ISBN-10: 0061357871
ISBN-13: 978-0061357879

Kaye George’s CHOKE Nominated for Agatha Award

I am pleased—but not surprised—to announce that Kaye George’s CHOKE: An Imogene Duckworthy Mystery has been nominated for an Agatha Award for Best First Novel.

The Agathas, which honor the “traditional mystery” (“loosely defined as mysteries which contain no explicit sex or excessive gore or violence”), are awarded annually at the Malice Domestic convention in Bethesda, Maryland.

A review of Choke appeared here last June. After almost nine months of deliberation, I still agree with what I wrote then. So instead repeating myself, I’ll provide a link.

I will add, however, that although Choke contains no explicit sex, would-be PI Immy Duckworthy wouldn’t mind if it did contain just a bit. She runs across some awfully good-looking guys in the unlicensed private detective business. Both Saltlick, Texas and Wymee Falls have more than their fair share.

Some of them don’t even turn out to be criminals.

Review (again): A Broom of One’s Own

I wrote the following post two years ago to answer a “challenge.” I intended to post it at the end of September 2009. I got all tangled up in words and couldn’t write a thing. I intended to post it at the end of October. I still couldn’t write it. I think I managed to write it after the October deadline.

In the middle of the “process,” I considered posting the following review: “I like Nancy Peacock’s A Broom of One’s Own very very very very very much.”

But the challenge specified a four-sentence review, and I had hardly one, and I didn’t want to repeat it three times.

So there’s the background.

I must also add this disclaimer: I bought my copy of A Broom of One’s Own myself, with my own money. No one told, asked, or paid me to write this review. No one told, asked, or paid me to say I like the book. No one told, asked, or paid me to like it. No one offered me tickets to Rio or a week’s lodging in Venice, more’s the pity. I decided to read the book, to like it, and to write this review all by myself, at the invitation of Story Circle Book Review Challenge. Nobody paid them either. Amen.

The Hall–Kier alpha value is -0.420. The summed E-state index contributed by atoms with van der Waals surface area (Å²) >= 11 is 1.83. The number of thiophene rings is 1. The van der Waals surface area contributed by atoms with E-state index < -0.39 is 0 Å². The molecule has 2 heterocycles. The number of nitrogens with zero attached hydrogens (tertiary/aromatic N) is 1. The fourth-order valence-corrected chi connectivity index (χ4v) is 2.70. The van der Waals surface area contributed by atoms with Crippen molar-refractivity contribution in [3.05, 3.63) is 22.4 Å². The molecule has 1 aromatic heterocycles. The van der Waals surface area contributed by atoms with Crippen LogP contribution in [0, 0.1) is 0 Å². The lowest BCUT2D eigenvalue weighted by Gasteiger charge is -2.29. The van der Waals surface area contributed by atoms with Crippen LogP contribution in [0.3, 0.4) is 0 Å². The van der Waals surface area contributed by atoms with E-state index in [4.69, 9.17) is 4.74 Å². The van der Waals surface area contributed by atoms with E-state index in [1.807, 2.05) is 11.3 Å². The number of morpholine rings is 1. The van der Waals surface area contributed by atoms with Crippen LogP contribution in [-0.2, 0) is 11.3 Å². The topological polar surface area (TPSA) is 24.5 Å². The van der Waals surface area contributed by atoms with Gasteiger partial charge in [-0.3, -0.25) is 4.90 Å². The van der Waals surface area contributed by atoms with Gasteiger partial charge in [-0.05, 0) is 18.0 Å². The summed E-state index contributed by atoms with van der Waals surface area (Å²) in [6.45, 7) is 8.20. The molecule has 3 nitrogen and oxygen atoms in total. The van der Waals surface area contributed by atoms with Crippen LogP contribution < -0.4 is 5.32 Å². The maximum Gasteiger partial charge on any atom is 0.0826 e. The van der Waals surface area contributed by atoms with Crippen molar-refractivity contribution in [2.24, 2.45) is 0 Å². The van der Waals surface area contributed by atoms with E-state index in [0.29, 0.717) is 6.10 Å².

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I like Nancy Peacock’s A Broom of One’s Own: Words About Writing, Housecleaning & Life so much that it’s taken me over two months and two missed deadlines to untangle my thoughts and write this four-sentence review, an irony Peacock, author of two critically acclaimed novels, would no doubt address were I in one of her writing classes.

She would probably tell me that there is no perfect writing life; that her job as a part-time house cleaner, begun when full-time writing wouldn’t pay the bills, afforded time, solitude, and the “foundation of regular work” she needed;  that engaging in physical labor allowed her unconscious mind to “kick into gear,” so she became not the writer but the “receiver” of her stories.

She’d probably say that writing is hard; that sitting at a desk doesn’t automatically bring brilliance; that writers have to work with what they have; that “if I don’t have the pages I hate I will never have the pages I love”; that there are a million “saner” things to do and a “million good reasons to quit” and that the only good reason to continue is, “This is what I want.”

So, having composed at least two dozen subordinated, coordinated, appositived, participial-phrase-stuffed first sentences and discarded them before completion; having practically memorized the text searching for the perfect quotation to end with; and having once again stayed awake into the night, racing another deadline well past the due date, I am completing this review—because I value Nancy Peacock’s advice; and because I love A Broom of One’s Own; and because I consider it the equal of Anne Lamott’s Bird by Bird; and because I want other readers to know about it; and because this is what I want.